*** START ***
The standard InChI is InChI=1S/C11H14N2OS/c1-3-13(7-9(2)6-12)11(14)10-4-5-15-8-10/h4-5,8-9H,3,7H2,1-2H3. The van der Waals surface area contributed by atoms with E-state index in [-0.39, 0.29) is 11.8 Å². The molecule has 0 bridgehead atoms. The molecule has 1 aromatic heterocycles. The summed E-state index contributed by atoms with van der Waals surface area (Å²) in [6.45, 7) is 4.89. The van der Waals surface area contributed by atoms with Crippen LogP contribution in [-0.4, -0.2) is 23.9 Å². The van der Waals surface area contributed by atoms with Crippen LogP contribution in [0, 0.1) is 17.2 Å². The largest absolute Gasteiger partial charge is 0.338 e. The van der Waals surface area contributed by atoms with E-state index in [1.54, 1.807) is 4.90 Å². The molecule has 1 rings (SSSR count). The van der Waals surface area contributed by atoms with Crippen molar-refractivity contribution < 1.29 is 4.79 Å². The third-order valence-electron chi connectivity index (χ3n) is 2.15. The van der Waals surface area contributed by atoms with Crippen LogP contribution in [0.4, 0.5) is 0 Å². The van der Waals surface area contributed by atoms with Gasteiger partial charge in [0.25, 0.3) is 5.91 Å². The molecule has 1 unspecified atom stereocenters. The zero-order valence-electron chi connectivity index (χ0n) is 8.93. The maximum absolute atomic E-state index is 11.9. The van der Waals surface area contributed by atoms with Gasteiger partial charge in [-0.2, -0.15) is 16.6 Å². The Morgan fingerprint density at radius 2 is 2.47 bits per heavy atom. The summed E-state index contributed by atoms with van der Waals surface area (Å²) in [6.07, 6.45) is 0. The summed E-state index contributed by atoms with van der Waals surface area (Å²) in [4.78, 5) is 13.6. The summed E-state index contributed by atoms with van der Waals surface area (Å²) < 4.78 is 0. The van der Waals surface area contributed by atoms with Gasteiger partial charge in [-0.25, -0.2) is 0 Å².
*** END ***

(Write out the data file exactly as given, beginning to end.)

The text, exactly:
The standard InChI is InChI=1S/C11H14N2OS/c1-3-13(7-9(2)6-12)11(14)10-4-5-15-8-10/h4-5,8-9H,3,7H2,1-2H3. The van der Waals surface area contributed by atoms with E-state index in [-0.39, 0.29) is 11.8 Å². The molecule has 0 bridgehead atoms. The molecule has 1 aromatic heterocycles. The summed E-state index contributed by atoms with van der Waals surface area (Å²) in [6.45, 7) is 4.89. The van der Waals surface area contributed by atoms with Crippen LogP contribution in [-0.4, -0.2) is 23.9 Å². The van der Waals surface area contributed by atoms with Crippen LogP contribution in [0, 0.1) is 17.2 Å². The largest absolute Gasteiger partial charge is 0.338 e. The van der Waals surface area contributed by atoms with E-state index in [1.54, 1.807) is 4.90 Å². The molecule has 1 rings (SSSR count). The van der Waals surface area contributed by atoms with Crippen molar-refractivity contribution < 1.29 is 4.79 Å². The third-order valence-electron chi connectivity index (χ3n) is 2.15. The van der Waals surface area contributed by atoms with Crippen LogP contribution in [0.4, 0.5) is 0 Å². The van der Waals surface area contributed by atoms with Gasteiger partial charge in [0.25, 0.3) is 5.91 Å². The molecule has 1 unspecified atom stereocenters. The zero-order valence-electron chi connectivity index (χ0n) is 8.93. The maximum absolute atomic E-state index is 11.9. The van der Waals surface area contributed by atoms with Gasteiger partial charge in [-0.2, -0.15) is 16.6 Å². The Morgan fingerprint density at radius 2 is 2.47 bits per heavy atom. The summed E-state index contributed by atoms with van der Waals surface area (Å²) in [6.07, 6.45) is 0. The summed E-state index contributed by atoms with van der Waals surface area (Å²) in [4.78, 5) is 13.6. The summed E-state index contributed by atoms with van der Waals surface area (Å²) < 4.78 is 0. The van der Waals surface area contributed by atoms with Gasteiger partial charge in [-0.25, -0.2) is 0 Å².